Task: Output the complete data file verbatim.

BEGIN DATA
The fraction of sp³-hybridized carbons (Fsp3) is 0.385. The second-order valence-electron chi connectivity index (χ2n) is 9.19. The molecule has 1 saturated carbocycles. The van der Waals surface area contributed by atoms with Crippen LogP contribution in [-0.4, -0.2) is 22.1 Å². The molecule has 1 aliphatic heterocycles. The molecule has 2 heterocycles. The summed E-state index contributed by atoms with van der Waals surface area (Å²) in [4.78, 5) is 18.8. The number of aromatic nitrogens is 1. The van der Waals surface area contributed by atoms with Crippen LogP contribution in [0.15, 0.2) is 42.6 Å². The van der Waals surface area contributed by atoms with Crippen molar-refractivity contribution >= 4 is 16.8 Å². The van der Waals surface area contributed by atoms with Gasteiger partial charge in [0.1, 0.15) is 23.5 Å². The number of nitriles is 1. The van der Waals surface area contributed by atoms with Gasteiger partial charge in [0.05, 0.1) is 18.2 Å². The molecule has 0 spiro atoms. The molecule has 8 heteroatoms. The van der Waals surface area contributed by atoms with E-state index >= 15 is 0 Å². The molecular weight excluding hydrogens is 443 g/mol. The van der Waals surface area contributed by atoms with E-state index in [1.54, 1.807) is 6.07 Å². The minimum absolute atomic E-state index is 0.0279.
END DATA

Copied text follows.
The fraction of sp³-hybridized carbons (Fsp3) is 0.385. The second-order valence-electron chi connectivity index (χ2n) is 9.19. The molecule has 1 saturated carbocycles. The van der Waals surface area contributed by atoms with Crippen LogP contribution in [-0.4, -0.2) is 22.1 Å². The molecule has 1 aliphatic heterocycles. The molecule has 2 heterocycles. The summed E-state index contributed by atoms with van der Waals surface area (Å²) in [4.78, 5) is 18.8. The number of aromatic nitrogens is 1. The van der Waals surface area contributed by atoms with Crippen LogP contribution in [0.15, 0.2) is 42.6 Å². The van der Waals surface area contributed by atoms with Crippen molar-refractivity contribution >= 4 is 16.8 Å². The van der Waals surface area contributed by atoms with Gasteiger partial charge in [0.1, 0.15) is 23.5 Å². The number of nitriles is 1. The van der Waals surface area contributed by atoms with Gasteiger partial charge in [0.05, 0.1) is 18.2 Å². The molecule has 0 spiro atoms. The molecule has 8 heteroatoms. The van der Waals surface area contributed by atoms with E-state index >= 15 is 0 Å². The molecular weight excluding hydrogens is 443 g/mol. The van der Waals surface area contributed by atoms with E-state index in [1.54, 1.807) is 6.07 Å². The minimum absolute atomic E-state index is 0.0279.